In Arkansas, U.S. Senate candidates scramble to take stock for June runoff

By Peter Slevin
Washington Post Staff Writer
Thursday, May 20, 2010; A06

LITTLE ROCK -- Now they have to do it all over again.

U.S. Sen. Blanche Lincoln and Lt. Gov. Bill Halter woke up Wednesday after a short night's sleep to find themselves in a June 8 Senate runoff, a contest likely to be every bit as punishing as the Democratic primary fight they waged for 11 weeks.

The candidates immediately began studying voting patterns, including a series of projection-defying surprises, while hitting up donors for a three-week battle they each vowed to win.

"Money is being raised," Halter said after meeting with strategists. "There are a lot of things we have to do in the next 21 days, and that's one of them." He described his campaign's treasury as "all but" empty.

Halter, who defied the Democratic establishment to challenge Lincoln, was buoyed by results that showed him within two points of the two-term incumbent, who chairs the Senate Agriculture Committee.

With nearly all precincts reporting, Lincoln had 44.5 percent of the vote to Halter's 42.5 percent. D.C. Morrison, a Little Rock conservative, took 13 percent.

"We won more counties than she did. We won all over the state," Halter said. "The most obvious interpretation is that 55 percent of Arkansas Democratic primary voters want someone other than the incumbent."

The national AFL-CIO, which backed Halter with millions of dollars and squads of foot soldiers, vowed a "very aggressive" runoff effort. The winner will face Rep. John Boozman (R) in the November general election.

Lincoln celebrated her victory in the popular vote, although she fell well short of the 50 percent needed to avoid a runoff. She vowed to battle harder and to define herself more sharply.

"This is a fight that's important to wage. It's all about who we are as Arkansans," Lincoln said in an interview. "People have seen things that are untrue about me. They've heard things that are untrue about me. And it makes you want to fight even more."

Lincoln called on Halter to pull all negative ads and said she will do the same. She also said it is time for outside groups "to take their negative ads down and go home."

Halter laughed when asked about Lincoln's demand. He said: "We were outspent. In the last two weeks, our campaign was attacked with $1.5 million of purely negative ads from a group called Americans for Job Security."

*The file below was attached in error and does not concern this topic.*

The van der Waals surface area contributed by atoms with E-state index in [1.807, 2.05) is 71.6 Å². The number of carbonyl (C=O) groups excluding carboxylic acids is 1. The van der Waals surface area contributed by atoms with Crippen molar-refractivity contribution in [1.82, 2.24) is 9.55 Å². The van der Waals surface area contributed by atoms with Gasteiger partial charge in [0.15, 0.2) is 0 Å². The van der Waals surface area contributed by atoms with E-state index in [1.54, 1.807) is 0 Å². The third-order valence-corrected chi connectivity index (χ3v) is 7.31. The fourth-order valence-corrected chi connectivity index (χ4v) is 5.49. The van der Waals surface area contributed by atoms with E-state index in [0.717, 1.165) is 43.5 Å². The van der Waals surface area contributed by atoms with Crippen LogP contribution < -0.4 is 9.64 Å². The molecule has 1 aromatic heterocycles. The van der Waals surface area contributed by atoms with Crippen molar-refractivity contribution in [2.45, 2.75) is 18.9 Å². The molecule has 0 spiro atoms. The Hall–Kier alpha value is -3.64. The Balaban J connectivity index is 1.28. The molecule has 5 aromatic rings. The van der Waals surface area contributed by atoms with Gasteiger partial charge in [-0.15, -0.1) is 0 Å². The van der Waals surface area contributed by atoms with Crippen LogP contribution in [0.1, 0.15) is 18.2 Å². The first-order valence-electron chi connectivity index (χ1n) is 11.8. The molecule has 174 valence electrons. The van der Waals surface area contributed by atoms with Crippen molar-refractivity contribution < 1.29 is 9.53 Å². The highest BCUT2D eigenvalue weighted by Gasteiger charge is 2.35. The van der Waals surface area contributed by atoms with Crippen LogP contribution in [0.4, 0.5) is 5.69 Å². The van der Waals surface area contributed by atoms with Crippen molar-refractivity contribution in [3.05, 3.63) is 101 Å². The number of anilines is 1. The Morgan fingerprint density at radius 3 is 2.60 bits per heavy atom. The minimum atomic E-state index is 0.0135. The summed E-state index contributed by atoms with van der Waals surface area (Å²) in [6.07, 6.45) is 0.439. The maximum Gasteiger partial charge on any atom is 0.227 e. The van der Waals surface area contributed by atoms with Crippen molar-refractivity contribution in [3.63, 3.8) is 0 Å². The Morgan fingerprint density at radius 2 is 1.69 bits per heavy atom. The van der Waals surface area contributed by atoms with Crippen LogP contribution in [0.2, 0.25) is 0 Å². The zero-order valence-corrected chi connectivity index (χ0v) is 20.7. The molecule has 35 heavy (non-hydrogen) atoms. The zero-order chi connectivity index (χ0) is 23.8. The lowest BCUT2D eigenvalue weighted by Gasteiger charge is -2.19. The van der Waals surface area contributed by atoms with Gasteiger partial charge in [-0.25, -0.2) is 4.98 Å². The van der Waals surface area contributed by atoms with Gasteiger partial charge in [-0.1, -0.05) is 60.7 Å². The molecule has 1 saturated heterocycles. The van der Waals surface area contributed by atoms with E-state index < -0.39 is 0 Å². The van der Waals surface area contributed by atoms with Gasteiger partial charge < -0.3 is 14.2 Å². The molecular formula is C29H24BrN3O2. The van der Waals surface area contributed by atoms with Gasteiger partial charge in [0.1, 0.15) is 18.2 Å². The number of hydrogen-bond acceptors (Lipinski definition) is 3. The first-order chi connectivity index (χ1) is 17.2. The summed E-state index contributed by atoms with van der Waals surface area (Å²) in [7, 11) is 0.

As Lincoln jetted to Washington, campaign manager Steve Patterson focused on money and the June 8 turnout. He said an upcoming congressional recess will help Lincoln, who has been splitting her time between the Capitol and the campaign.

"She's very enthusiastic. We've got a real good base to build from," Patterson said. "We do have some resource issues. We're kind of starting over. We have money in the bank, but not much for a runoff."

The results of the primary did not conform to the political shorthand of Halter running from the left and Lincoln from the right.

He won rural counties that were expected to favor Lincoln, and she collected more than 50 percent of the vote in Pulaski County, home to Little Rock, the state capital.

"She was strong where she should not have been -- in the urban, liberal regions with higher levels of educational attainment," said Janine A. Parry, director of the Arkansas Poll. "And he was strong in the rural swing counties," places where Sen. John McCain (R-Ariz.) did especially well in the 2008 presidential election, Parry said.

"Rural voters?" Parry asked. "They didn't get the memo about Halter's union and campaign, hearing instead his message that 'Washington is broken.' "

Political analyst Hal Bass called the results a "personal repudiation" of Lincoln.

"How else do you explain it?" Bass asked. "It's less a matter of how well Halter did than how poorly Lincoln did."

The runoff, he said, could go either way. "Halter built a lot of momentum," Bass said. "For Lincoln, it's an uphill battle, but it's not an unwinnable battle."

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